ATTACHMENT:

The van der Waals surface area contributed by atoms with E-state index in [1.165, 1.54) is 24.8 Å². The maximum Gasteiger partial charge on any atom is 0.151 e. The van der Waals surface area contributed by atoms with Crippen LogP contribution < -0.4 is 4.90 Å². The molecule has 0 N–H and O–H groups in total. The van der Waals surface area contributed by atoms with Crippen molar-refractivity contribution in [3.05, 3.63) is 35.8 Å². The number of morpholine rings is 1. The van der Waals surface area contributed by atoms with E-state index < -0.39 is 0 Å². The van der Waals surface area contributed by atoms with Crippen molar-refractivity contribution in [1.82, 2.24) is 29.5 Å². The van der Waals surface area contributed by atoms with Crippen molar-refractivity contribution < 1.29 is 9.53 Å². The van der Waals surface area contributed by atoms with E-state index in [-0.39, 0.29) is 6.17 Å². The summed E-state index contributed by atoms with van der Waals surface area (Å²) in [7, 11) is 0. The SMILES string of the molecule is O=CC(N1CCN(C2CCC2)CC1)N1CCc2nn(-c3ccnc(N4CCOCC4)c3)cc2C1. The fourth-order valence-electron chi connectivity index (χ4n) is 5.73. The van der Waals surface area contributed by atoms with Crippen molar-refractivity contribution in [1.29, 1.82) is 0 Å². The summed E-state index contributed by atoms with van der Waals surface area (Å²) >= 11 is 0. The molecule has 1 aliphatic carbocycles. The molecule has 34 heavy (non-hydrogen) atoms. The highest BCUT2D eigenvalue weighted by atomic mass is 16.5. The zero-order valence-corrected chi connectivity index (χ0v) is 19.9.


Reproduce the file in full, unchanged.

The van der Waals surface area contributed by atoms with E-state index in [1.165, 1.54) is 24.8 Å². The maximum Gasteiger partial charge on any atom is 0.151 e. The van der Waals surface area contributed by atoms with Crippen LogP contribution < -0.4 is 4.90 Å². The molecule has 0 N–H and O–H groups in total. The van der Waals surface area contributed by atoms with Crippen molar-refractivity contribution in [3.05, 3.63) is 35.8 Å². The number of morpholine rings is 1. The van der Waals surface area contributed by atoms with E-state index < -0.39 is 0 Å². The van der Waals surface area contributed by atoms with Crippen molar-refractivity contribution in [1.82, 2.24) is 29.5 Å². The van der Waals surface area contributed by atoms with Crippen molar-refractivity contribution < 1.29 is 9.53 Å². The van der Waals surface area contributed by atoms with E-state index in [-0.39, 0.29) is 6.17 Å². The summed E-state index contributed by atoms with van der Waals surface area (Å²) in [7, 11) is 0. The SMILES string of the molecule is O=CC(N1CCN(C2CCC2)CC1)N1CCc2nn(-c3ccnc(N4CCOCC4)c3)cc2C1. The fourth-order valence-electron chi connectivity index (χ4n) is 5.73. The van der Waals surface area contributed by atoms with Crippen molar-refractivity contribution in [1.29, 1.82) is 0 Å². The summed E-state index contributed by atoms with van der Waals surface area (Å²) >= 11 is 0. The molecule has 1 aliphatic carbocycles. The molecule has 34 heavy (non-hydrogen) atoms. The highest BCUT2D eigenvalue weighted by atomic mass is 16.5. The zero-order valence-corrected chi connectivity index (χ0v) is 19.9.